“OK, now you’re not wearing a diaper, so when you have to go peepee, you have to tell us and we’ll run to the bathroom.”
“Uh-huh,” he smiles while heavily breathing, because, frankly, he’s always breathing heavily.
Thirteen seconds later. “PEEPEE!!!”
“OK! Go to the bathroom! Let’s go!”
“No. Is all wet.” He points at the puddle and his darkened pant leg.
My primal lizard brain is screaming his scales off, “ARE YOU FUCKING KIDDING ME?!?!”
This is the same lizard that gets upset when someone comes up behind me while I’m waiting for the elevator and presses the button. And the same lizard that desperately needs to press the button when I come behind someone waiting for the elevator.
Part of me thinks that my lizard brain and my son’s brain might actually be quite compatible. After all, my son’s brain is only lizard. The mammalian smoothness does not develop in earnest until he is a bit older. With this line of reasoning my son and I should understand each other at a deep level.
Nice theory, eh?
Have you ever watched Animal Planet? Have you ever seen lizards interact?
“Hey, Larry. Look. I know you’re not doing so well, but, man, that fly was totally on my side of the branch. Standard jungle rules stipulate that my side, my fly. So next time, I’d really appreciate it if you kept to your side. Besides, there are plenty of flies for all of us.”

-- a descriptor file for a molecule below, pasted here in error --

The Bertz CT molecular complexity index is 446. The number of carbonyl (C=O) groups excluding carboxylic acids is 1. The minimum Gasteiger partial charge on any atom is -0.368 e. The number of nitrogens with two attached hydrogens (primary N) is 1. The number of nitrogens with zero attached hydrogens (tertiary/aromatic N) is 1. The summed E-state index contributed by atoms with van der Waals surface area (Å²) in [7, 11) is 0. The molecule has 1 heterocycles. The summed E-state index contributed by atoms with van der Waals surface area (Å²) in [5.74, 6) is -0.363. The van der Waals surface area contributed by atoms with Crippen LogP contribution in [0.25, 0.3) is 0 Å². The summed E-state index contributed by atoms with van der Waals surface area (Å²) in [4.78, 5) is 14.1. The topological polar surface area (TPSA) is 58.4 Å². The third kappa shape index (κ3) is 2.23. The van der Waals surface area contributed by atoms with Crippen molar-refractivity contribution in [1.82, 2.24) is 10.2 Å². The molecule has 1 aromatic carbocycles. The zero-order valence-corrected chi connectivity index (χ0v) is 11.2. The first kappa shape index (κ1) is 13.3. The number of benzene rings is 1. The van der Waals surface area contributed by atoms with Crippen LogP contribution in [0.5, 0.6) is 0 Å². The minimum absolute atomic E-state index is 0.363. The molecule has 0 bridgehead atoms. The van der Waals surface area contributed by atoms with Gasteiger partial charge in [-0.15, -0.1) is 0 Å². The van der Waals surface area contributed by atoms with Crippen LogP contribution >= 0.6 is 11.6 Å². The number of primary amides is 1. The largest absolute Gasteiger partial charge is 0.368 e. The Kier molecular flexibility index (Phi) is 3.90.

That’s actually not how it goes. Larry actually will bite the other lizard’s leg thinking it’s a threat or food (I love how the reaction to both of these things is consumption) or it will engage with the other lizard in some sort of macho death match or mate fight. Or some weird eye licking.
So it’s ironic that the lizard part of my brain thinks it will play nice with my three-year-old when it’s the same part that is secretly hissing at him. I will say something to him and he will grunt back. I will say that thing louder and he will grunt back louder. Instinctively I will scurry over toward him and pose menacingly and he will wipe his nose with his sleeve leaving a contrail of snot from his wrist past his elbow and skitter away.
Why am I like this? I know why he is like this, he literally can’t not be like this. I, on the other hand, somehow learned to erode my advanced brain functions with the scales of the instinctual. Whittling down my ability to reason to a series of jerky movements and tongue flicks. What happened to the smoothness of my reactions?
Luckily I have my wife. The mother to our little reptile. And although she has her moments, she remains balanced and mammalian, even primate-like in her locutions. Her grunts are elegant and take the form of words. Words in Spanish but words nonetheless.
Photo credit: reddit?